Dec 04, 2013 rated it liked it
Nice collection of stories.
Not your average wartime book.
This book tells the story of the back waters of the war (literally) .
The people in this book did not see the white of the enemy's eyes.
They did not look death in the eye and hold its glaze.
In most of the stories the enemy is not there.
This is the story of the nurses, the doctors, the supply people, the Seabees (had to google that up), the plantation owners in the remote island, the Island local girls and women. The war stories that are no
Apr 19, 2020 rated it liked it  ·  review of another edition
This is another surprisingly fitting book to read during a pandemic: there's a lot of waiting and ennui and shenanigans while you know that technically what you're doing is for a "good cause" and also other people are fighting the good fight in much more dramatic ways and you feel helpless.

It took me awhile to get into it. Some of this is probably my reduced concentration these days, but it's also the jargon of World War II soldiers that I don't know or really care about. He evokes life in the t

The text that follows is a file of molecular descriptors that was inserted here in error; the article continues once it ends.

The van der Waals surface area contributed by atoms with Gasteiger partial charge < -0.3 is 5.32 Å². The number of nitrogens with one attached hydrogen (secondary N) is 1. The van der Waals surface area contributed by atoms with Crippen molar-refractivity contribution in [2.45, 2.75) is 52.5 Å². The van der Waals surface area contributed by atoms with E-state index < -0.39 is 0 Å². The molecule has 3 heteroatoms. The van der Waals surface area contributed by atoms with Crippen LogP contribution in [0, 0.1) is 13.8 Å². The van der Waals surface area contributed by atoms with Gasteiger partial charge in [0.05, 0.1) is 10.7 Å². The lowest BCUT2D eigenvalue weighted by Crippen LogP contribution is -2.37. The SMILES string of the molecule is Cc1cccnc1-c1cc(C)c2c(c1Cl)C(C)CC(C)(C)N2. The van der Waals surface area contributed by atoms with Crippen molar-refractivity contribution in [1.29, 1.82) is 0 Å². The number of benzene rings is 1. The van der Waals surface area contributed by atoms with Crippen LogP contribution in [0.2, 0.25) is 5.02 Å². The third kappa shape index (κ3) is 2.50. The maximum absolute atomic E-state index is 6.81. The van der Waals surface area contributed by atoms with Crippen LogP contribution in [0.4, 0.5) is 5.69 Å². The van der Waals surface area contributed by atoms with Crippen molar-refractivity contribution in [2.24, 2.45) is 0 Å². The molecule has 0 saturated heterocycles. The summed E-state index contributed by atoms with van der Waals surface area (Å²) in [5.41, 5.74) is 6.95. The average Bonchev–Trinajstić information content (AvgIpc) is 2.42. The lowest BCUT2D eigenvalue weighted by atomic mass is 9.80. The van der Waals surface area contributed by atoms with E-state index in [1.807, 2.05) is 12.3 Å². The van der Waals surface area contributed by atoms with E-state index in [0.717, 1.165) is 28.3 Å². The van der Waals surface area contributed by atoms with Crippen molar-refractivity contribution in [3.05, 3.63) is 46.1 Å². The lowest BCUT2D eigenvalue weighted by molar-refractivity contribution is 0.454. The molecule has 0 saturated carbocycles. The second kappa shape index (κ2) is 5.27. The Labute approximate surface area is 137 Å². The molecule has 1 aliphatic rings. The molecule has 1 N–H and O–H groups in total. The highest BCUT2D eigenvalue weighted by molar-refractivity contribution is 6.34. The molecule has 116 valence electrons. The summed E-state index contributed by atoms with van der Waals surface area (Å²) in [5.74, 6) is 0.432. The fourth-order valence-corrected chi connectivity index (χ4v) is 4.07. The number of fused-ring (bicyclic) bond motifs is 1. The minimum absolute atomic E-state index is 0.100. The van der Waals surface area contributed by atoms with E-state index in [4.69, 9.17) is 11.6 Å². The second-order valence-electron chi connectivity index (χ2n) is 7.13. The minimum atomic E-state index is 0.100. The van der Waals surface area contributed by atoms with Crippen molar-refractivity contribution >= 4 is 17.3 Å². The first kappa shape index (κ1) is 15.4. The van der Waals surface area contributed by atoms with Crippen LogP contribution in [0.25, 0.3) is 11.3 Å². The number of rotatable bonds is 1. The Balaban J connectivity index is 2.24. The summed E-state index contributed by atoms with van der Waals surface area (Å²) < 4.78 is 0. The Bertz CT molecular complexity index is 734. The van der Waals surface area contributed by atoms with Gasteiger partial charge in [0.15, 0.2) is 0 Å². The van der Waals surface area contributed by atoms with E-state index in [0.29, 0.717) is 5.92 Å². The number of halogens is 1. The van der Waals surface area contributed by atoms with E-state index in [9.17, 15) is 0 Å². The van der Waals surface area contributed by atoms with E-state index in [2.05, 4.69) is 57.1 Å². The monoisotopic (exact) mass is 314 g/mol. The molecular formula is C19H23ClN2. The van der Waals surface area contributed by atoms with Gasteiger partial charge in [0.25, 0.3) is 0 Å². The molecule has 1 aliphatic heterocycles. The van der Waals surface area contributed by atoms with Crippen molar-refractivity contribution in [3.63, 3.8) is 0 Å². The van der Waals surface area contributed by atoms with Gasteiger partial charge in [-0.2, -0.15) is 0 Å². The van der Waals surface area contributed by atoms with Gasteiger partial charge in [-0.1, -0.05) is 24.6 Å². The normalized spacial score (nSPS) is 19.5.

Graychin (D. Dalrymple)
My maternal grandfather was a Navy man in WWII. He served aboard a destroyer in the South Pacific and the Aleutians. His ship was involved in the battle for Guadalcanal and was part of a convoy supporting the reinvasion of the Philippines when it was hit by a kamikaze pilot, killing more than thirty sailors and crippling the vessel. It was towed into the bay of an islet and most of the sailors camped on shore for a month while the ship was laboriously repaired despite recurring Japanese attacks. ...more
Robert Palmer
Mar 17, 2019 rated it it was amazing
This book was published in 1947 ,Michener won the Pulitzer Prize.
The nineteen short stories gives a taste of what it felt like to be involved in WWII ,Michener was the age forty when he enlisted in the Navy, he earned the rank of Lieutenant commander,you might say that he was embedded with the Navy during the war,
The short stories are nonfiction,however reading them made it feel real and it tells a lot about what happened and why but not what it felt like.
The story titled “Dry Rot’ really cought
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James Albert Michener is best known for his sweeping multi-generation historical fiction sagas, usually focusing on and titled after a particular geographical region. His first novel, Tales of the South Pacific , which inspired the Rodgers and Hammerstein musical South Pacific, won the 1948 Pulitzer Prize for Fiction.

Toward the end of his life, he created the Journey Prize, awarded annually for